In Holcombe & Bowden et al. v. Reynolds, 200 Ala. 190, 75 So. 938, the appeal was from a judgment rendered by the lower court without the intervention of a jury. Judgment was rendered for the plaintiffs and the defendant appealed. In the course of its opinion reversing the judgment the Supreme Court said: "There was no evidence to justify a finding of the amount for which judgment was rendered; nor can it be said, the amount in controversy considered, that the amount so ascertained even approximated one or the other of the conclusions possible under tendencies of the evidence. In this state of the case appellants' motion for a new trial should have been granted. It is no adequate answer to say that a judgment for a larger amount might have been justified as a legal possibility—though we are inclined to think the weight of the evidence looked to the contrary—and hence that appellants have no legally tenable ground of complaint against a finding in favor of which the same presumption is indulged as in the case of a jury verdict. The court tried the facts without a jury and just as a jury would, and the rule is that, where the verdict which the jury returns cannot be justified upon any reasonable hypothesis presented by the evidence, it ought obviously to be set aside. Neither the court nor jury have the right to arbitrate or compromise differences between the parties, and hence, when it appears that the verdict cannot be justified on any reasonable hypothesis of fact founded in the evidence, the finding must be held to have been the result of compromise or mistake and, upon proper proceedings, must be set aside or reversed. 2 Thomp. Trials, § 2606."

A similar question was considered by this court in Metropolitan Life Ins. Co. v. Ray, 28 Ala.App. 357, 184 So. 282, 283. In that case the action was based on a contract of insurance. Under the court's instructions to the jury the sole issue was insurer's liability under the policy. The jury found this issue in favor of the plaintiff, but assessed damages at an amount considerably less than called for under the terms of the policy. Upon its motion for a new trial being overruled the defendant perfected its appeal.

In reversing the cause because of the lower court's refusal to set aside the verdict and judgment on defendant's motion for a new trial this court enunciated the following doctrine:

"Appellee's distinguished counsel argue very ably that appellant is in no position to complain at the verdict, since it was in appellee's favor, and as for a smaller amount than it could have been, under the evidence. It is appellee's contention that she is the only one in position to complain; that Supreme Court Rule 45 [Code 1940, Tit. 7 Appendix] takes away the force of appellant's argument for error in the action of the court in overruling its motion to set aside the verdict.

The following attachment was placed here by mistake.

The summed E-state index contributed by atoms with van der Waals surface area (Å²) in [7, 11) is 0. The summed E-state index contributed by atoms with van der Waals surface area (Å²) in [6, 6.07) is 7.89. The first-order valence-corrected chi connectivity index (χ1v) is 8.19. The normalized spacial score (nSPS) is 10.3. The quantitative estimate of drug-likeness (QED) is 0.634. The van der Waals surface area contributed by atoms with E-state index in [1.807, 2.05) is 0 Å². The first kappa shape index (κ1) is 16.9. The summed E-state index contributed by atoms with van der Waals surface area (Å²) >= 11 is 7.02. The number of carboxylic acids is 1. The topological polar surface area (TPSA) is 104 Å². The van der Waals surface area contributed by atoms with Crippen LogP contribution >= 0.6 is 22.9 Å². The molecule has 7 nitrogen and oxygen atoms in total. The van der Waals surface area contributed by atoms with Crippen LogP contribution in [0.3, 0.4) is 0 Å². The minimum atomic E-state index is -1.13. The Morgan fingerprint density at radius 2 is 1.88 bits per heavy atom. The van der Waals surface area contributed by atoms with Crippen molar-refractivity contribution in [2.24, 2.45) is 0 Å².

"But all that appellee advances in this regard is answered so well by the language in the opinion of the United States Circuit Court of Appeals for the Third Circuit, in the case of Stetson v. Stindt et al., 279 F. 209, 23 A.L.R. 302, that we quote and adopt as our own said language, towit (page 211): `We are persuaded by the ratio decidendi of the last line of authorities that a verdict like the one under consideration, which is perverse and directly violative of the charge of the court and is wholly without evidence to support it, cannot stand. It is not sufficient to say that the defendant cannot complain because he was not injured. He was injured by being deprived of the right of a litigant to have the jury determine his liability under the law as laid down by the court. That liability might be for more than the jury found; yet it might be for nothing. What his liability is, the jury refused to say; but said something else, which, under the law and on the facts, was simply untrue. Therefore, we are of opinion that the verdict was invalid and that the court erred in entering judgment upon it.'

"Of course, here, we should say, as we do—not that `the court erred in entering judgment upon it,' but that—the court erred in overruling appellant's motion to set aside the verdict of the jury and the judgment rendered thereon. And see Alden v. Sacramento Suburban Fruit Lands Co., 137 Minn. 161, 163 N.W. 133."

It is our conclusion that the doctrine enunciated in the above cases necessitate a reversal of this cause for error in the lower court in denying appellant's motion for a new trial, in that the verdict cannot be justified upon any reasonable hypothesis presented by the evidence, and was violative of the instructions of the court. Holcombe & Bowden v. Reynolds, supra; Metropolitan Life Ins. Co. v. Ray, supra.

Reversed and remanded.